Monthly Archives: June 2015

A lil rambling on my assumptions

So, being an average guy who has no experience with historical or genealogical research, I am going to lay out the assumptions that I am working with while I trace what I can of the Follansbee Clan.

Location, Location, Location:

The early Follansbees are located in/around Durham County in close proximity to the old village of Follonsby. We can be sure of an early 1600 date, if you want to accept the unproven claim of Thomas parents then go ahead and tie us into the late 1500’s.

Spelling:

The earliest (so far) spelling of Follansbee is Follansby, Follansbye, and a few varients but usually ending in By or Bye, matching the Scandinavian flavor of the area as well as the village. My working theory is that Follansbee is a place-name from Follonsby Village.

Follonsby Village:

While it no longer exists, it is well documented in early transcripts and today there are roads still named after this village in the same general area. The name and town are to similar to be coincidental, which of course is still an assumption.

Pedigrees a plenty:

There are plenty of historical families in the Durham area, one being Hilton/Hylton as well as others. There is a clear lack of anything resembling Follansbee (Folletebi) before the 1600’s. This leads me to think that maybe our name came from someone who lived and worked in the town, a commoner, whose last name came from the village he lived in. I have compiled a list of Barons and Lords who owned the land that encompassed Follonsby, I have yet to find who the actual renters/mortgagers were. The land owners do not seem to be a direct tie.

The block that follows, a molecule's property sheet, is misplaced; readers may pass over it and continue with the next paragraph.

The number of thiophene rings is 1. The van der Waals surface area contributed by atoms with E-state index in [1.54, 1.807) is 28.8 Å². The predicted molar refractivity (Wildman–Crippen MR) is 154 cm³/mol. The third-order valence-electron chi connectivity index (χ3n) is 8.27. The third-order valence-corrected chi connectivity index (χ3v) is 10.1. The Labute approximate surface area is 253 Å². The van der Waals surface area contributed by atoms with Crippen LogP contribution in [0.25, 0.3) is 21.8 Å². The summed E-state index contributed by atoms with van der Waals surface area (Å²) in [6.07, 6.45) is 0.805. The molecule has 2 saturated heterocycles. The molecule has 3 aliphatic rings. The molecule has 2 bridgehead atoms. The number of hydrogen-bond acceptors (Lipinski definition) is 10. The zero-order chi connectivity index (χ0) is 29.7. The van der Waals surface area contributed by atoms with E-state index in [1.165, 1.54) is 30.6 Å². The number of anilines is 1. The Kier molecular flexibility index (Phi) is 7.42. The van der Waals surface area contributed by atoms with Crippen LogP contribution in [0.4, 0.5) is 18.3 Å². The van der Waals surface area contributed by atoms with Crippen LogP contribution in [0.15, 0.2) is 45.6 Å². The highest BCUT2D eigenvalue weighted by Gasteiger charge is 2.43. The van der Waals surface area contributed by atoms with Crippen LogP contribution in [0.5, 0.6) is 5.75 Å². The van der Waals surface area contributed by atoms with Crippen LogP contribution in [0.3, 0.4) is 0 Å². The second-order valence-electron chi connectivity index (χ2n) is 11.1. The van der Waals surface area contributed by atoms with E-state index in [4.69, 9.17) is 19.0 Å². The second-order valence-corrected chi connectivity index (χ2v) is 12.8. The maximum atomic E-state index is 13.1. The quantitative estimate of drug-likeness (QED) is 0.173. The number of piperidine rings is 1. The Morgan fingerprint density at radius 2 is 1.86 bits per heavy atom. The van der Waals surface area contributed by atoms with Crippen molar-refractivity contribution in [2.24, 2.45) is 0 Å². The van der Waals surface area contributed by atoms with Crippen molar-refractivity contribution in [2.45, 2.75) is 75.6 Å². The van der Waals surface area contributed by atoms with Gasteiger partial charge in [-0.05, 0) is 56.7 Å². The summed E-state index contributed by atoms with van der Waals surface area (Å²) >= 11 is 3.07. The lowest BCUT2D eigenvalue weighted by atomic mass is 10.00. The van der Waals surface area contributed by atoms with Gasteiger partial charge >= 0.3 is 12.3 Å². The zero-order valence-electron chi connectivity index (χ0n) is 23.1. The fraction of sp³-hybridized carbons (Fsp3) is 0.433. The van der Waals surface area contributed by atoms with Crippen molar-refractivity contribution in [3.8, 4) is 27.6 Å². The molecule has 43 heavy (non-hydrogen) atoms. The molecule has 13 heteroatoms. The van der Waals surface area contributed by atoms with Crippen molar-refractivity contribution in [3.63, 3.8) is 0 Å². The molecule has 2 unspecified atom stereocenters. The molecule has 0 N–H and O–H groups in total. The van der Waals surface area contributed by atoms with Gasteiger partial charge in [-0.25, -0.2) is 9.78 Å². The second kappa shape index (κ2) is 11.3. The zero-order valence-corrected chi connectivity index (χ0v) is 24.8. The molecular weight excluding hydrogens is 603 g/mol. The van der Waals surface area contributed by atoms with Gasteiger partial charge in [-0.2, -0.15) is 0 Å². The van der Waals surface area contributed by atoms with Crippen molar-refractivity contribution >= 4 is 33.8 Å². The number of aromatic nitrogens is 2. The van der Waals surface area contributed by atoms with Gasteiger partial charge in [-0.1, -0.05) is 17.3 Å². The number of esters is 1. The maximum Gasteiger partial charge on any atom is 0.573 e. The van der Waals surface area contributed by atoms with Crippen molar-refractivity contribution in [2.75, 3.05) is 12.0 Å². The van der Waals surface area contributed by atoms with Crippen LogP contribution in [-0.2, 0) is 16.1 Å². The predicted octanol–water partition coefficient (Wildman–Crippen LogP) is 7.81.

Original Owner not an Ancestor:

Thorald de London in the late 1200’s willed the village to his son Nicholas, who is the only person that I have found to be called anything close to Follansbee. Nicolas de Folletebi. There does not seem to be a direct family name tie in here (at least yet) seeing that Nicolas sold off the Village which retained its name until it was sold off in three parcels in the 1800’s

Pruned Branches:

There is absolutely nothing that I can find that dates a Follansbee before 1637. I am sure maybe out there somewhere someone has something, but until it comes to light we are quite stuck.

Ok, so what are the holes in my assumptions?

1.) We do not have a tie in for Follonsby that directly shows that we are actually named for the location.

2.) Thomas Sr’s birth is recorded in London. This is probably not a real issue. I used to have a Christening record for him that was recorded at the Durham Cathedral.

3.) That our stock was a Commoner. I did read on a forum somewhere from a Gal in England that she looked up Follansbee and there is some record in London and this Follansbee was recorded as an Esquire (Below Knight, above Gentleman). Maybe it was just this Chap, maybe the family line was a little higher up the scale, who knows?

Strengths of my theory:

I do A LOT of reading, I mean a lot. I am not saying there is nothing out there, but so far nothing has come up to lead me down a different rabbit trail. So far, the village completely predates the last name. There is a good 300 year gap between the first mention of Follonsby/Folletebi and Thomas Follansbee. So far this is good, it still leads me to think Follansbee is a place-name or became a last name because an ancestor lived in Follonsby. The name is uncommon. It is not like tying Smith to Smithville or Brown to Brownstown. Those could be a dime a dozen. There is only one Follonsby and it is to close to Follansbee to not investigate it in the minutest detail.

Well that’s it, pretty boring I know. These assumptions are what keep me awake at night, pondering the family origins.

-Josh Follansbee

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